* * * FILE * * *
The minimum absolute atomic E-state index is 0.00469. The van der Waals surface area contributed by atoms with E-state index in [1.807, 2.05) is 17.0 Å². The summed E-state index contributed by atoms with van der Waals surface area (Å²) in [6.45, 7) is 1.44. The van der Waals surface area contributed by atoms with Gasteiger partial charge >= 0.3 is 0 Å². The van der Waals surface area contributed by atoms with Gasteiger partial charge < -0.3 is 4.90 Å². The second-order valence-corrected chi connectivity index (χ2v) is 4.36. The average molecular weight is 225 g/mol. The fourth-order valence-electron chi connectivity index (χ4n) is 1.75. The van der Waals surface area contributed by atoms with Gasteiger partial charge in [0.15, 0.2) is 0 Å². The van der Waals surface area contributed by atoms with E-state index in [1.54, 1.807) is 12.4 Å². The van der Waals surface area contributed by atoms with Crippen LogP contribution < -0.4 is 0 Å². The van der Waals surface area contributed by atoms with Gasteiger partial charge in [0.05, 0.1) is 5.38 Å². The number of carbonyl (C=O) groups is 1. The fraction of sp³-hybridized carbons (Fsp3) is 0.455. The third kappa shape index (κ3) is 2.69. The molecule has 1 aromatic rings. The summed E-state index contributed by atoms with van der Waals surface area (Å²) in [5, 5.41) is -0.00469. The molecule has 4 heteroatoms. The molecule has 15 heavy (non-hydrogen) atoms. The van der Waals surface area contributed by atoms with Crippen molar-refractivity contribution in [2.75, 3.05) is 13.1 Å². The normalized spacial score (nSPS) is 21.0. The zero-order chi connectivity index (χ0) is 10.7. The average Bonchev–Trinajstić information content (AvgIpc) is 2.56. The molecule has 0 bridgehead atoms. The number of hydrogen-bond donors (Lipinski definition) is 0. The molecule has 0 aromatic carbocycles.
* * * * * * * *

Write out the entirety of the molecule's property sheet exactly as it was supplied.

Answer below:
The minimum absolute atomic E-state index is 0.00469. The van der Waals surface area contributed by atoms with E-state index in [1.807, 2.05) is 17.0 Å². The summed E-state index contributed by atoms with van der Waals surface area (Å²) in [6.45, 7) is 1.44. The van der Waals surface area contributed by atoms with Gasteiger partial charge >= 0.3 is 0 Å². The van der Waals surface area contributed by atoms with Gasteiger partial charge < -0.3 is 4.90 Å². The second-order valence-corrected chi connectivity index (χ2v) is 4.36. The average molecular weight is 225 g/mol. The fourth-order valence-electron chi connectivity index (χ4n) is 1.75. The van der Waals surface area contributed by atoms with Gasteiger partial charge in [0.15, 0.2) is 0 Å². The van der Waals surface area contributed by atoms with E-state index in [1.54, 1.807) is 12.4 Å². The van der Waals surface area contributed by atoms with Crippen LogP contribution < -0.4 is 0 Å². The van der Waals surface area contributed by atoms with Gasteiger partial charge in [0.05, 0.1) is 5.38 Å². The number of carbonyl (C=O) groups is 1. The fraction of sp³-hybridized carbons (Fsp3) is 0.455. The third kappa shape index (κ3) is 2.69. The molecule has 1 aromatic rings. The summed E-state index contributed by atoms with van der Waals surface area (Å²) in [5, 5.41) is -0.00469. The molecule has 4 heteroatoms. The molecule has 15 heavy (non-hydrogen) atoms. The van der Waals surface area contributed by atoms with Crippen molar-refractivity contribution in [2.75, 3.05) is 13.1 Å². The normalized spacial score (nSPS) is 21.0. The zero-order chi connectivity index (χ0) is 10.7. The average Bonchev–Trinajstić information content (AvgIpc) is 2.56. The molecule has 0 bridgehead atoms. The number of hydrogen-bond donors (Lipinski definition) is 0. The molecule has 0 aromatic carbocycles.